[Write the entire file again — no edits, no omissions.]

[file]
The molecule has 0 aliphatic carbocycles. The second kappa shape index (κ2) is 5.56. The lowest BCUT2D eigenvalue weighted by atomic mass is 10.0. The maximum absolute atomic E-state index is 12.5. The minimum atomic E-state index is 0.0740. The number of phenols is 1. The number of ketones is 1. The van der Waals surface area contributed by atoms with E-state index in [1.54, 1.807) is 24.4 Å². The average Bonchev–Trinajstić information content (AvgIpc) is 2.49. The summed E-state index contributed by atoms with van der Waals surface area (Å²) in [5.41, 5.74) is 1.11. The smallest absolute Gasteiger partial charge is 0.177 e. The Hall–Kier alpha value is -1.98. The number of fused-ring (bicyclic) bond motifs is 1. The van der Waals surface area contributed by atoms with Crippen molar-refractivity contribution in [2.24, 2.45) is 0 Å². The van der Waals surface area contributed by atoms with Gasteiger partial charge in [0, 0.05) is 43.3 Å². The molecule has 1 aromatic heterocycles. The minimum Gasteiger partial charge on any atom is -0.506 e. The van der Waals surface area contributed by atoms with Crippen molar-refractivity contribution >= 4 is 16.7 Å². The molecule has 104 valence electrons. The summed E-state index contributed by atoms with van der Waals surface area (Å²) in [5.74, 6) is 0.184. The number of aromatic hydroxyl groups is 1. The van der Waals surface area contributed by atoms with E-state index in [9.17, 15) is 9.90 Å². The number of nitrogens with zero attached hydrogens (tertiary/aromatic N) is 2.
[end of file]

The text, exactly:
The molecule has 0 aliphatic carbocycles. The second kappa shape index (κ2) is 5.56. The lowest BCUT2D eigenvalue weighted by atomic mass is 10.0. The maximum absolute atomic E-state index is 12.5. The minimum atomic E-state index is 0.0740. The number of phenols is 1. The number of ketones is 1. The van der Waals surface area contributed by atoms with E-state index in [1.54, 1.807) is 24.4 Å². The average Bonchev–Trinajstić information content (AvgIpc) is 2.49. The summed E-state index contributed by atoms with van der Waals surface area (Å²) in [5.41, 5.74) is 1.11. The smallest absolute Gasteiger partial charge is 0.177 e. The Hall–Kier alpha value is -1.98. The number of fused-ring (bicyclic) bond motifs is 1. The van der Waals surface area contributed by atoms with Crippen molar-refractivity contribution in [2.24, 2.45) is 0 Å². The van der Waals surface area contributed by atoms with Gasteiger partial charge in [0, 0.05) is 43.3 Å². The molecule has 1 aromatic heterocycles. The minimum Gasteiger partial charge on any atom is -0.506 e. The van der Waals surface area contributed by atoms with Crippen molar-refractivity contribution >= 4 is 16.7 Å². The molecule has 104 valence electrons. The summed E-state index contributed by atoms with van der Waals surface area (Å²) in [5.74, 6) is 0.184. The number of aromatic hydroxyl groups is 1. The van der Waals surface area contributed by atoms with E-state index in [9.17, 15) is 9.90 Å². The number of nitrogens with zero attached hydrogens (tertiary/aromatic N) is 2.